80 per cent of young carers carry out their caring role every day ‘missing out on childhood’

80 per cent of young carers carry out their caring role every day ‘missing out on childhood’
Picture by: Paul Davey / Demotix/Demotix/Press Association Images.
Picture by: Paul Davey / Demotix/Demotix/Press Association Images.

Research by Carers Trust has revealed that 80 per cent of young carers carry out their caring role every day, ‘missing out on their childhoods’.

A young carer is a child or young person under the age of 18, who cares for a family member or friend with a disability, long term health condition, a learning difficulty, mental health problem or who abuses substances.

Almost a quarter of the young people surveyed for the report, Missing Out, care for more than 20 hours a week.

The report was brought out today (Thursday, January 28) to recognise young carers and to raise awareness as part of Young Carers Awareness Day.

The day of action includes numerous ‘audience with young carers’ events taking place across the country, in a bid to help identify others who may not know they are a young carer, and to help them receive the support they desperately need.

Gail Scott-Spicer, CEO of Carers Trust, said: “Thousands of young carers across the UK are missing out on their childhoods because they are caring for an ill family member.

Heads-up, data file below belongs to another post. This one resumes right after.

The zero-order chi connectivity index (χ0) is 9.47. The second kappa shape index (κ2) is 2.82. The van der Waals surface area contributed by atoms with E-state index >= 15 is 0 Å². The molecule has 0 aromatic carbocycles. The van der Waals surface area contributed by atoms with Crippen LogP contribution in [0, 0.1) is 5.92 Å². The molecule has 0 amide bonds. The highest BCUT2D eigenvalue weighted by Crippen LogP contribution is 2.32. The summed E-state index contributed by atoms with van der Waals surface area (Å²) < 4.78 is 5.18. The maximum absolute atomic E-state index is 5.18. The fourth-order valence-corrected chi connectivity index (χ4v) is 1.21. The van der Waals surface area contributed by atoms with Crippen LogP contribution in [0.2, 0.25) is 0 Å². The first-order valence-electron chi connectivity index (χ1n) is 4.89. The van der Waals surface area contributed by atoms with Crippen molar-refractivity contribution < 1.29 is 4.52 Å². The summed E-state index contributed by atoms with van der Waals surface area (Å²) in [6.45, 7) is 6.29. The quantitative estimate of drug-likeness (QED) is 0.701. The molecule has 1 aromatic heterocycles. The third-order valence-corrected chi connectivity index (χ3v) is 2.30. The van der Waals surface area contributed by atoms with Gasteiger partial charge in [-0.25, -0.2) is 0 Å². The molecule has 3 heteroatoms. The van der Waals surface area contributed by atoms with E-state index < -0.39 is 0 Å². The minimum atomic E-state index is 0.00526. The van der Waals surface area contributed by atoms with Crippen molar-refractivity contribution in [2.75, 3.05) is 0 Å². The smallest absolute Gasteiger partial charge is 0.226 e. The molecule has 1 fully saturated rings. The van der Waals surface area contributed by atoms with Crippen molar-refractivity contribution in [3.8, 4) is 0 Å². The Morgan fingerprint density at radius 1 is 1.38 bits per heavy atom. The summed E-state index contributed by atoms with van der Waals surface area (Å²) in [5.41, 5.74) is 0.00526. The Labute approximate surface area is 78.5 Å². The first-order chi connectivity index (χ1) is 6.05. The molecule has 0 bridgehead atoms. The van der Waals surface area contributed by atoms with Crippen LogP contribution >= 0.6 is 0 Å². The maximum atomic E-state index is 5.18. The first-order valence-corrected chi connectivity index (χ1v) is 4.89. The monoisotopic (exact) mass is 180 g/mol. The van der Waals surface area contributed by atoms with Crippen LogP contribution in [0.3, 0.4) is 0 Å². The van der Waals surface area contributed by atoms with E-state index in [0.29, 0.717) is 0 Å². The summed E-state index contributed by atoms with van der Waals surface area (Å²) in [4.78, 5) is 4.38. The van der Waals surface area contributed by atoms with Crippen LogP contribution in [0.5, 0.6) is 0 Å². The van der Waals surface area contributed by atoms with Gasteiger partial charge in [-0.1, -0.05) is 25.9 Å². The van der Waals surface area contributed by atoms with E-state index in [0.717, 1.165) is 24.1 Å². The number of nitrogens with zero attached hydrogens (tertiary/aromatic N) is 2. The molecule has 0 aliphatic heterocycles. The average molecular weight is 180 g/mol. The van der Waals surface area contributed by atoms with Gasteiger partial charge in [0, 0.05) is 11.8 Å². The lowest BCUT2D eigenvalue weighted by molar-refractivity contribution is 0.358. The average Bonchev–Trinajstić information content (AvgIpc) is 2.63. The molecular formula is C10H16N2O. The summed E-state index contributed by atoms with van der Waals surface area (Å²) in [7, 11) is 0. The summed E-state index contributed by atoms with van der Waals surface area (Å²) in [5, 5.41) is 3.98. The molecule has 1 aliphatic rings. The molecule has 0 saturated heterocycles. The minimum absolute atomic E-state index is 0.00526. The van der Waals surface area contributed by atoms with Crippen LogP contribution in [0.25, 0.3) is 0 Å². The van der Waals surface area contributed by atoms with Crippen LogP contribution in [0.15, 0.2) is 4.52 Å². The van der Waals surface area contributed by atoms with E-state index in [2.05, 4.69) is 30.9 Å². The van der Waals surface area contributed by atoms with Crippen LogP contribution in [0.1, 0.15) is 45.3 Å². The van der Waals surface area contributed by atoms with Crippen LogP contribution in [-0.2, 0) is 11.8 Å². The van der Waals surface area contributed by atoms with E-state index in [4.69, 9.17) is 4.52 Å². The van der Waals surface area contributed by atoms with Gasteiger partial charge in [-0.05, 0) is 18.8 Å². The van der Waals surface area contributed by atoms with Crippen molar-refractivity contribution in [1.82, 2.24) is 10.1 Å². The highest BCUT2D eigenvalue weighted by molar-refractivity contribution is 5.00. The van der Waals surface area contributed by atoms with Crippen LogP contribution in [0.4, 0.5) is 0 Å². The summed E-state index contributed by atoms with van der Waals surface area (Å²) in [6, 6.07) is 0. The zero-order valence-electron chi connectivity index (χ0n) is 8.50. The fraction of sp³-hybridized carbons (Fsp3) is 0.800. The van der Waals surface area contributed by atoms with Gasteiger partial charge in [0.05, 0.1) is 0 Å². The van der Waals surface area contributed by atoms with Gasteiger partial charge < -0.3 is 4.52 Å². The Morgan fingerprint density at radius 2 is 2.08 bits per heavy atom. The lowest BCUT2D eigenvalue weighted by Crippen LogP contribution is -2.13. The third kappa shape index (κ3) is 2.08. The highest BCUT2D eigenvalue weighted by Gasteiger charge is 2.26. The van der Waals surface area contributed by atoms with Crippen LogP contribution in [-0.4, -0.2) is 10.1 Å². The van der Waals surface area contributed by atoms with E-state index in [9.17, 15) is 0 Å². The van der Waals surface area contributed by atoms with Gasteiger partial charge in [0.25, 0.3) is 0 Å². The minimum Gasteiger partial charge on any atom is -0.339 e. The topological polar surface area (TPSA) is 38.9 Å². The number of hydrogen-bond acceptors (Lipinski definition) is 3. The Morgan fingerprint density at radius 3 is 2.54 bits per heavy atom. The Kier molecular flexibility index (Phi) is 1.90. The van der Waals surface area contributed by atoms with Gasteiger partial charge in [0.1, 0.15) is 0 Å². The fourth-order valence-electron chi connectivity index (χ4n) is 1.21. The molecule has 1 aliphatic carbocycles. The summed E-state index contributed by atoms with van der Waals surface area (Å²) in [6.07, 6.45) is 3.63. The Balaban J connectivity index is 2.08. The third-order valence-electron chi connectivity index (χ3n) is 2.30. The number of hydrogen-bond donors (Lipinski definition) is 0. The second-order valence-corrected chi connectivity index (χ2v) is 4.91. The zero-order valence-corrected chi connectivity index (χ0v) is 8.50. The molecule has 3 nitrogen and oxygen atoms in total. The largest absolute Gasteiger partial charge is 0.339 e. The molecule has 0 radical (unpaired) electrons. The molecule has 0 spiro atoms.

“Playing out with friends, going on trips and to the cinema are some of the things that most young people look forward to, but for many young carers their reality is cleaning, shopping and cooking instead.”

Half of the young carers surveyed help to administer medicines to family members, while 41 per cent help with personal care, such as washing and helping the person they care for to get dressed.

Gail Scott-Spicer, CEO of Carers Trust, added: “Young carers are constantly burdened with the worry of what is happening to the parent or sibling they care for at home. Their caring role never stops – whether they are at home or school.

“As part of Young Carers Awareness Day, we want as many people as possible to help identify and raise awareness of young carers and the invaluable work they do.

“We want these children to be able to live a full life, like their friends, which means they won’t be missing out on their childhoods – getting the help and support they desperately need.”

Being a young carer can also impact on a person’s social life.

Eighty-two per cent of the young people in the survey said they miss out on seeing friends, 60 per cent said they miss attending events and other activities.

Young carers may also struggle with education – fourty-five per cent of young carers surveyed said they struggle to get their homework done on time.

 

Sophie Dishman

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